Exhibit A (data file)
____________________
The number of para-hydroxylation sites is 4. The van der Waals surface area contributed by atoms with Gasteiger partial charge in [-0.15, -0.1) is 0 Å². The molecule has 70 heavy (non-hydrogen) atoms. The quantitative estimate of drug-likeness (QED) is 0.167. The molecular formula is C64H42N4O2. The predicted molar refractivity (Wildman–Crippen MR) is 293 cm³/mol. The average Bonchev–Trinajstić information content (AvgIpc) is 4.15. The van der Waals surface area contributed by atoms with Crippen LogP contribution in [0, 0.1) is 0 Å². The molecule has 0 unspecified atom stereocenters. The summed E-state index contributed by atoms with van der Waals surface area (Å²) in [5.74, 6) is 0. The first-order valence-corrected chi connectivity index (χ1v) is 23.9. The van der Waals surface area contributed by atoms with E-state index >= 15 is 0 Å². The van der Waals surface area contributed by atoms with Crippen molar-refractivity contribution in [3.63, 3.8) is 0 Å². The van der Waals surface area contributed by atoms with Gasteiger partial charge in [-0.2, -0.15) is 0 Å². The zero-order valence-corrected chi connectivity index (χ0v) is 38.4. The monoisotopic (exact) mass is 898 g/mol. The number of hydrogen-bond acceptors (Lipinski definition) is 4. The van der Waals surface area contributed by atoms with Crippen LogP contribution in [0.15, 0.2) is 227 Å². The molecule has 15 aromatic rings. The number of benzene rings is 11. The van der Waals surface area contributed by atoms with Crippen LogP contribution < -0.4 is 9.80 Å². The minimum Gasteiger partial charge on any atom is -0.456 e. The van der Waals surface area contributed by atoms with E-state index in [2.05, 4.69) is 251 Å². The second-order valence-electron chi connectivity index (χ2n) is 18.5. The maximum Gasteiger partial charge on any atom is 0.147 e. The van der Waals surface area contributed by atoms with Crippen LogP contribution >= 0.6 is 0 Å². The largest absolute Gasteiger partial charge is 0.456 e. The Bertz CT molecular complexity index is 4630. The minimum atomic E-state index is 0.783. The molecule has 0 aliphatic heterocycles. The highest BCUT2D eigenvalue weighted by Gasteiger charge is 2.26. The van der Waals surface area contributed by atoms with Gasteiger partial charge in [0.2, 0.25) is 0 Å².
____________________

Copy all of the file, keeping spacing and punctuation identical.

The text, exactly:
The number of para-hydroxylation sites is 4. The van der Waals surface area contributed by atoms with Gasteiger partial charge in [-0.15, -0.1) is 0 Å². The molecule has 70 heavy (non-hydrogen) atoms. The quantitative estimate of drug-likeness (QED) is 0.167. The molecular formula is C64H42N4O2. The predicted molar refractivity (Wildman–Crippen MR) is 293 cm³/mol. The average Bonchev–Trinajstić information content (AvgIpc) is 4.15. The van der Waals surface area contributed by atoms with Crippen LogP contribution in [0, 0.1) is 0 Å². The molecule has 0 unspecified atom stereocenters. The summed E-state index contributed by atoms with van der Waals surface area (Å²) in [5.74, 6) is 0. The first-order valence-corrected chi connectivity index (χ1v) is 23.9. The van der Waals surface area contributed by atoms with E-state index >= 15 is 0 Å². The van der Waals surface area contributed by atoms with Crippen molar-refractivity contribution in [3.63, 3.8) is 0 Å². The van der Waals surface area contributed by atoms with Gasteiger partial charge in [-0.2, -0.15) is 0 Å². The zero-order valence-corrected chi connectivity index (χ0v) is 38.4. The monoisotopic (exact) mass is 898 g/mol. The number of hydrogen-bond acceptors (Lipinski definition) is 4. The van der Waals surface area contributed by atoms with Crippen LogP contribution in [0.15, 0.2) is 227 Å². The molecule has 15 aromatic rings. The number of benzene rings is 11. The van der Waals surface area contributed by atoms with Crippen LogP contribution < -0.4 is 9.80 Å². The minimum Gasteiger partial charge on any atom is -0.456 e. The van der Waals surface area contributed by atoms with E-state index in [2.05, 4.69) is 251 Å². The second-order valence-electron chi connectivity index (χ2n) is 18.5. The maximum Gasteiger partial charge on any atom is 0.147 e. The van der Waals surface area contributed by atoms with Crippen LogP contribution >= 0.6 is 0 Å². The largest absolute Gasteiger partial charge is 0.456 e. The Bertz CT molecular complexity index is 4630. The minimum atomic E-state index is 0.783. The molecule has 0 aliphatic heterocycles. The highest BCUT2D eigenvalue weighted by Gasteiger charge is 2.26. The van der Waals surface area contributed by atoms with Gasteiger partial charge in [0.2, 0.25) is 0 Å².